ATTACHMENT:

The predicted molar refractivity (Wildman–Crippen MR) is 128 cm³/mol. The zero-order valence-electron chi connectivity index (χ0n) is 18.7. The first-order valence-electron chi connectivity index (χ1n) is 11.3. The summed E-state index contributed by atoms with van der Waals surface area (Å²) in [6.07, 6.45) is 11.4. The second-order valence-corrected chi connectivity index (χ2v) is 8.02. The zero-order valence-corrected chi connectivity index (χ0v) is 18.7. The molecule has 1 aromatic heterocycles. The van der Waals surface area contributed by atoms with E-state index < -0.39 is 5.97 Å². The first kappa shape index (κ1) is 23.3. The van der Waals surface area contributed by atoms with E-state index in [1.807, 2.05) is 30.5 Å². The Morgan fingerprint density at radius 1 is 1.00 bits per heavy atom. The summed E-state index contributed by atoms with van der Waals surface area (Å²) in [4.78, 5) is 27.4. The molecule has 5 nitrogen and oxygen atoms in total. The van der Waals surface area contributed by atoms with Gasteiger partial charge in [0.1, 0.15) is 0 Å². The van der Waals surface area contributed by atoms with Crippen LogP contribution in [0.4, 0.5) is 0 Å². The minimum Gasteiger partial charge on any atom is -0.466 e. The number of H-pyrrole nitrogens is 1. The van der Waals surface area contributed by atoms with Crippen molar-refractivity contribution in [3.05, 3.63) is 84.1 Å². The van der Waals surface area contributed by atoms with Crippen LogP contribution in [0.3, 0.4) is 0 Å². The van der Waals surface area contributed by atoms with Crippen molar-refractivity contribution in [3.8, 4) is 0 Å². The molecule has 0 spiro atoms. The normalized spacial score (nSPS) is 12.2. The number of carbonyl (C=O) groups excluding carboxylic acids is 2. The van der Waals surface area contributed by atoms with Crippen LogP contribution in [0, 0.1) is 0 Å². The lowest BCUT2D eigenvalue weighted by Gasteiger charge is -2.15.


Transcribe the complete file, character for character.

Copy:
The predicted molar refractivity (Wildman–Crippen MR) is 128 cm³/mol. The zero-order valence-electron chi connectivity index (χ0n) is 18.7. The first-order valence-electron chi connectivity index (χ1n) is 11.3. The summed E-state index contributed by atoms with van der Waals surface area (Å²) in [6.07, 6.45) is 11.4. The second-order valence-corrected chi connectivity index (χ2v) is 8.02. The zero-order valence-corrected chi connectivity index (χ0v) is 18.7. The molecule has 1 aromatic heterocycles. The van der Waals surface area contributed by atoms with E-state index < -0.39 is 5.97 Å². The first kappa shape index (κ1) is 23.3. The van der Waals surface area contributed by atoms with E-state index in [1.807, 2.05) is 30.5 Å². The Morgan fingerprint density at radius 1 is 1.00 bits per heavy atom. The summed E-state index contributed by atoms with van der Waals surface area (Å²) in [4.78, 5) is 27.4. The molecule has 5 nitrogen and oxygen atoms in total. The van der Waals surface area contributed by atoms with Gasteiger partial charge in [0.1, 0.15) is 0 Å². The van der Waals surface area contributed by atoms with Crippen LogP contribution in [0.4, 0.5) is 0 Å². The minimum Gasteiger partial charge on any atom is -0.466 e. The number of H-pyrrole nitrogens is 1. The van der Waals surface area contributed by atoms with Crippen molar-refractivity contribution in [3.05, 3.63) is 84.1 Å². The van der Waals surface area contributed by atoms with Crippen LogP contribution in [0.3, 0.4) is 0 Å². The van der Waals surface area contributed by atoms with Crippen molar-refractivity contribution in [3.8, 4) is 0 Å². The molecule has 0 spiro atoms. The normalized spacial score (nSPS) is 12.2. The number of carbonyl (C=O) groups excluding carboxylic acids is 2. The van der Waals surface area contributed by atoms with Crippen LogP contribution in [0, 0.1) is 0 Å². The lowest BCUT2D eigenvalue weighted by Gasteiger charge is -2.15.